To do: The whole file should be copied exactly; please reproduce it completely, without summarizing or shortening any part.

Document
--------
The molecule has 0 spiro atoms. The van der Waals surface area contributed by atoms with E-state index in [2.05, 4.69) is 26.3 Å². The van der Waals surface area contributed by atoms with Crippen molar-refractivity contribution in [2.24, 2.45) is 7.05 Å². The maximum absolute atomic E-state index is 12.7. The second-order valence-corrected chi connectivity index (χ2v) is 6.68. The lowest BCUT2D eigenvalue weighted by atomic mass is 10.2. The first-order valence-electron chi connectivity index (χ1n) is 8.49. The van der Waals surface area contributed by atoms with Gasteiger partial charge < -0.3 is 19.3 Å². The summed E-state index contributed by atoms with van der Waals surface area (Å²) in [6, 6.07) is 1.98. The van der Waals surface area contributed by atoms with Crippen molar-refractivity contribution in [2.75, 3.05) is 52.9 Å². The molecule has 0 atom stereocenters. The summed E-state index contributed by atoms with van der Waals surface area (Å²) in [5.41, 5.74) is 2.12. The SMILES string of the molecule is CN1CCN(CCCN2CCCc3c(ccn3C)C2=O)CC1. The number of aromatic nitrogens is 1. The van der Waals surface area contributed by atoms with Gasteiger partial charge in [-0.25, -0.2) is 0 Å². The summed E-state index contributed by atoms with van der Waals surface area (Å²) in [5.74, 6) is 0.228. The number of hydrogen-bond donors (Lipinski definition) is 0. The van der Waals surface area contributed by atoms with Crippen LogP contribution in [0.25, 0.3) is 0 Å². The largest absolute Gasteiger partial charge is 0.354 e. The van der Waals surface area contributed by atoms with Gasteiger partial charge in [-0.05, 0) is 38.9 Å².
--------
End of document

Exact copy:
The molecule has 0 spiro atoms. The van der Waals surface area contributed by atoms with E-state index in [2.05, 4.69) is 26.3 Å². The van der Waals surface area contributed by atoms with Crippen molar-refractivity contribution in [2.24, 2.45) is 7.05 Å². The maximum absolute atomic E-state index is 12.7. The second-order valence-corrected chi connectivity index (χ2v) is 6.68. The lowest BCUT2D eigenvalue weighted by atomic mass is 10.2. The first-order valence-electron chi connectivity index (χ1n) is 8.49. The van der Waals surface area contributed by atoms with Gasteiger partial charge < -0.3 is 19.3 Å². The summed E-state index contributed by atoms with van der Waals surface area (Å²) in [6, 6.07) is 1.98. The van der Waals surface area contributed by atoms with Crippen molar-refractivity contribution in [2.75, 3.05) is 52.9 Å². The molecule has 0 atom stereocenters. The summed E-state index contributed by atoms with van der Waals surface area (Å²) in [5.41, 5.74) is 2.12. The SMILES string of the molecule is CN1CCN(CCCN2CCCc3c(ccn3C)C2=O)CC1. The number of aromatic nitrogens is 1. The van der Waals surface area contributed by atoms with Gasteiger partial charge in [-0.25, -0.2) is 0 Å². The summed E-state index contributed by atoms with van der Waals surface area (Å²) in [5.74, 6) is 0.228. The number of hydrogen-bond donors (Lipinski definition) is 0. The van der Waals surface area contributed by atoms with Crippen LogP contribution in [0.25, 0.3) is 0 Å². The largest absolute Gasteiger partial charge is 0.354 e. The van der Waals surface area contributed by atoms with Gasteiger partial charge in [-0.05, 0) is 38.9 Å².